White concerns and demoralisation have grown apace. Many are disillusioned with the new South Africa which most enthusiastically welcomed in 1994. Because of the above-mentioned factors many whites no longer feel truly welcome in their own country or represented in the institutions by which they are governed. They are increasingly concerned about
- affirmative action, new forms of racial discrimination, and the prospects for themselves and their children;
- developments in Zimbabwe and fears that the government’s ambivalent response may reflect a lukewarm commitment to property rights and non-racialism in South Africa ;
- the goverment’s inability to do anything to stop the murder of white farmers and of rampant crime; and
- perceptions among Afrikaners that their language and culture are under threat.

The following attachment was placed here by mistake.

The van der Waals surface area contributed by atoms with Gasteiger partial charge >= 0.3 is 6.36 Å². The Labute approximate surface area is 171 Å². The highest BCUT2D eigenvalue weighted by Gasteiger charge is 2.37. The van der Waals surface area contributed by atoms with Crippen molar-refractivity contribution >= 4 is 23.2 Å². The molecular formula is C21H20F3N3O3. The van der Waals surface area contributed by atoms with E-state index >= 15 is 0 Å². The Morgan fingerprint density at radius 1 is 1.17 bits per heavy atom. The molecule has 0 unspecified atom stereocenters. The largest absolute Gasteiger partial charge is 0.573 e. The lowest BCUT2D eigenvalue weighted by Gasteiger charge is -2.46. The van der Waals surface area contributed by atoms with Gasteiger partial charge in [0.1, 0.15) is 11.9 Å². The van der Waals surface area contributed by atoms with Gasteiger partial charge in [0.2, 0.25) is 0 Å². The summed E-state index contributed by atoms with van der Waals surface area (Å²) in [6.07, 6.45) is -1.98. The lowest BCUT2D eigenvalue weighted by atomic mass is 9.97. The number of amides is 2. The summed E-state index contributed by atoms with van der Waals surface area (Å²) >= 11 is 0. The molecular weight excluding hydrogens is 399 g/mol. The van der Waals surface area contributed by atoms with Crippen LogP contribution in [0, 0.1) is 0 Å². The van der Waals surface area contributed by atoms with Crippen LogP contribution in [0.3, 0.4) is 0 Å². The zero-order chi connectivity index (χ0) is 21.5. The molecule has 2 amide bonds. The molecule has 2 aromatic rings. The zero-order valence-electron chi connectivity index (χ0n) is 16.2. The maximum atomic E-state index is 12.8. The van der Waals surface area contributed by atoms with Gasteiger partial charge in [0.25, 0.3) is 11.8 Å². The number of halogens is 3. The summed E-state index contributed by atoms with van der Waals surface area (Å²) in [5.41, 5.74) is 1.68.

These developments and perceptions have led to a growing sense of alienation among many whites. Because of this, many are withdrawing into their own communities; others are encouraging their children to acquire international qualifications; and emigration has increased. These responses, in turn, add to black perceptions of white insensitivity and lack of commitment to the country.
In my view there is no room for complacency. Whether or not we agree with the ‘two nations’ analysis, there can be no doubt that it represents the perception of the Government and underlies many of its transformation policies. Also, we would be foolish to ignore the historic reality that privileged ethnic minorities have traditionally presented attractive targets, particularly in times of economic hardship.
One of the key problems is that although whites are frequently addressed and targeted as a group (President Mbeki, TRC, Racism Conference, Home for All initiative) they do not in fact constitute a coherent group and also probably do not want to be regarded as such. For this reason the response from whites to the above-mentioned developments – has mostly been fragmented and ad hoc and consequently relatively ineffective.